Bonding with your Baby: The Golden Hour

You’ve been talking to and bonding with your baby throughout your pregnancy. Now you finally get to hold them! Immediate skin-to-skin contact has many proven benefits for both parents and newborns, such as increased oxytocin levels and regulation of the newborn’s temperature, breathing, and heart rate.

Your newborn has just gone from the dark, warm, quiet environment of the womb to the bright shock of the outside world. Minimizing loud noises and bright lights during this time can help them regulate and take in their surroundings. This sensitive time in a baby’s first moments after birth is referred to as “the golden hour.” Protecting this time by allowing continuous skin-to-skin contact and minimizing disruptions can have a lasting positive impact on parent-child bonding.

Immediate Care for Birthing Parent and Baby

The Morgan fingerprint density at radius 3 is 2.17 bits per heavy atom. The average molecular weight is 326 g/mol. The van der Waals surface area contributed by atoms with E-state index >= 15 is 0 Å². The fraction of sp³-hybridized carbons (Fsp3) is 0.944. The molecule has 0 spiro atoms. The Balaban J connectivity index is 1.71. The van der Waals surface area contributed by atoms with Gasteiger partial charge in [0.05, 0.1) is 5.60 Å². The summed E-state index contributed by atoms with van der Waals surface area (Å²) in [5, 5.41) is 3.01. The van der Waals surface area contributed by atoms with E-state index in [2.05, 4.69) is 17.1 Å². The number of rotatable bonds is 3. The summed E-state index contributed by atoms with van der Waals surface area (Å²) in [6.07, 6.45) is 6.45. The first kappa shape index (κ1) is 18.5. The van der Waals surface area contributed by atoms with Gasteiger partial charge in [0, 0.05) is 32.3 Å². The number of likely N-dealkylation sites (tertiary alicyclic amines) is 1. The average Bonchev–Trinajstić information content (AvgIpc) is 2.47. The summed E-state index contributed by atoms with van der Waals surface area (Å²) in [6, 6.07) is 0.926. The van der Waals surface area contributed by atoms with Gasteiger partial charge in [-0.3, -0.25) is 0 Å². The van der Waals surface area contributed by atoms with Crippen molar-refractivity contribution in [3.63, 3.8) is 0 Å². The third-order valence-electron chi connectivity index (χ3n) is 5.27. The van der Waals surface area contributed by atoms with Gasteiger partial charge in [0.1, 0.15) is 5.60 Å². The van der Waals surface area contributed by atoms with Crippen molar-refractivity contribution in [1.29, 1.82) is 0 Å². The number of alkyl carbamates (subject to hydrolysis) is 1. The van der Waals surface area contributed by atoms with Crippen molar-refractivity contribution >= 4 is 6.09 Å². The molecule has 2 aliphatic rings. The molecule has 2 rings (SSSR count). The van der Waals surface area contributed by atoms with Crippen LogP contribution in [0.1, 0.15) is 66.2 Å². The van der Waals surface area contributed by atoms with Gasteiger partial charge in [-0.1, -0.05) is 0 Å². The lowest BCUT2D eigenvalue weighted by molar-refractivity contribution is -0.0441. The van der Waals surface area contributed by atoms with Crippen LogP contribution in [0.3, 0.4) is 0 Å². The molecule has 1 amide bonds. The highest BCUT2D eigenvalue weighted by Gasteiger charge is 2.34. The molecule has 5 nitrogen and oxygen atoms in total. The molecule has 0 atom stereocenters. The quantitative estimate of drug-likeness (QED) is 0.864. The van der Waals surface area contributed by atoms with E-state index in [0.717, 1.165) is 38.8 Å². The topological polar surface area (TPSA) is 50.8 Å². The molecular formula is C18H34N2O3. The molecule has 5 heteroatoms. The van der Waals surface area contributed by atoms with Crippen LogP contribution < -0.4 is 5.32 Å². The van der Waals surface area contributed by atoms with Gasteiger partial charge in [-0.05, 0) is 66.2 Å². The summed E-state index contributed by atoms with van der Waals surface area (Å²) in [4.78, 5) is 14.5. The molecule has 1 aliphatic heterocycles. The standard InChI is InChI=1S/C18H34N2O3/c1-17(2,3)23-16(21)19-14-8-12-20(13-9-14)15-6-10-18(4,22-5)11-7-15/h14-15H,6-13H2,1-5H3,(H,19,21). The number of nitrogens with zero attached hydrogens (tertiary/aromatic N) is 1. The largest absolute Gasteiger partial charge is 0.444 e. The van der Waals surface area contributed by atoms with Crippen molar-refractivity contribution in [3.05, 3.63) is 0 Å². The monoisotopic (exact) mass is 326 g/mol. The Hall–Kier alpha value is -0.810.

Within the first few hours after birth, your baby will be weighed, measured, and given a thorough head-to-toe assessment. Both parents and baby will receive hospital wrist bands and babies will also receive an ankle band with a security device that will stay in place throughout their hospital stay.

Birthing parents can also expect a head-to-toe assessment, with particular emphasis on your vital signs and postpartum bleeding. Healthcare providers will regularly check your fundus to ensure your uterus is doing a good job clamping down after birth to prevent postpartum hemorrhage.

If you received an epidural during labor, it will typically wear off within 2 hours after birth. Your support team will assist you closely the first few times you exit the bed after delivery. They will also accompany you to the bathroom and make sure you’re able to urinate without pain.